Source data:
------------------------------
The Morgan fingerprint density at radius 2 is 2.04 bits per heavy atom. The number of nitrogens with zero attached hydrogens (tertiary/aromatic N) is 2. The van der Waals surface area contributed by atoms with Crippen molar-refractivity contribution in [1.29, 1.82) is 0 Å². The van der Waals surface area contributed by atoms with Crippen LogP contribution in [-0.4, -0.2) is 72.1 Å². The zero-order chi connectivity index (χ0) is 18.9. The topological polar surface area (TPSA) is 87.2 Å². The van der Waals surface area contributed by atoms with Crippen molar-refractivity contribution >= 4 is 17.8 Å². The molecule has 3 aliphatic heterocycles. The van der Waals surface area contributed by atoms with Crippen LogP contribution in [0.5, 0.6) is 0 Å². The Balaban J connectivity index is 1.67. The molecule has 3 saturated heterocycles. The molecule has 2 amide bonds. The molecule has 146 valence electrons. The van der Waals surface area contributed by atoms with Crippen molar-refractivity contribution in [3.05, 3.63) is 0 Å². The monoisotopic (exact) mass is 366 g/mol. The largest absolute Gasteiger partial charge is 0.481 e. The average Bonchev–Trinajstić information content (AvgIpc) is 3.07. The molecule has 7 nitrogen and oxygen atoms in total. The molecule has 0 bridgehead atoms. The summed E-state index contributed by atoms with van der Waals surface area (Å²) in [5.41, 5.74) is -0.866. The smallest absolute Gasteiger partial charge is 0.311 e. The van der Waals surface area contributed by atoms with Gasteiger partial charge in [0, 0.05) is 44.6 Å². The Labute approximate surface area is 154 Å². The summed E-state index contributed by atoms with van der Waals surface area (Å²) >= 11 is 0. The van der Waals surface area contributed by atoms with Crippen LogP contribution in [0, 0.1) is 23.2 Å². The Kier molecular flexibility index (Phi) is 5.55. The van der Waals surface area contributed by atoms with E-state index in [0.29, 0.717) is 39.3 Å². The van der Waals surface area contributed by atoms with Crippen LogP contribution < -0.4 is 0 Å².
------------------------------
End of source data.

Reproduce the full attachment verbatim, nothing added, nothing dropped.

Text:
The Morgan fingerprint density at radius 2 is 2.04 bits per heavy atom. The number of nitrogens with zero attached hydrogens (tertiary/aromatic N) is 2. The van der Waals surface area contributed by atoms with Crippen molar-refractivity contribution in [1.29, 1.82) is 0 Å². The van der Waals surface area contributed by atoms with Crippen LogP contribution in [-0.4, -0.2) is 72.1 Å². The zero-order chi connectivity index (χ0) is 18.9. The topological polar surface area (TPSA) is 87.2 Å². The van der Waals surface area contributed by atoms with Crippen molar-refractivity contribution >= 4 is 17.8 Å². The molecule has 3 aliphatic heterocycles. The van der Waals surface area contributed by atoms with Crippen LogP contribution in [0.5, 0.6) is 0 Å². The Balaban J connectivity index is 1.67. The molecule has 3 saturated heterocycles. The molecule has 2 amide bonds. The molecule has 146 valence electrons. The van der Waals surface area contributed by atoms with Crippen molar-refractivity contribution in [3.05, 3.63) is 0 Å². The monoisotopic (exact) mass is 366 g/mol. The largest absolute Gasteiger partial charge is 0.481 e. The average Bonchev–Trinajstić information content (AvgIpc) is 3.07. The molecule has 7 nitrogen and oxygen atoms in total. The molecule has 0 bridgehead atoms. The summed E-state index contributed by atoms with van der Waals surface area (Å²) in [5.41, 5.74) is -0.866. The smallest absolute Gasteiger partial charge is 0.311 e. The van der Waals surface area contributed by atoms with Gasteiger partial charge in [0, 0.05) is 44.6 Å². The Labute approximate surface area is 154 Å². The summed E-state index contributed by atoms with van der Waals surface area (Å²) >= 11 is 0. The van der Waals surface area contributed by atoms with Crippen LogP contribution in [0, 0.1) is 23.2 Å². The Kier molecular flexibility index (Phi) is 5.55. The van der Waals surface area contributed by atoms with E-state index in [0.29, 0.717) is 39.3 Å². The van der Waals surface area contributed by atoms with Crippen LogP contribution < -0.4 is 0 Å².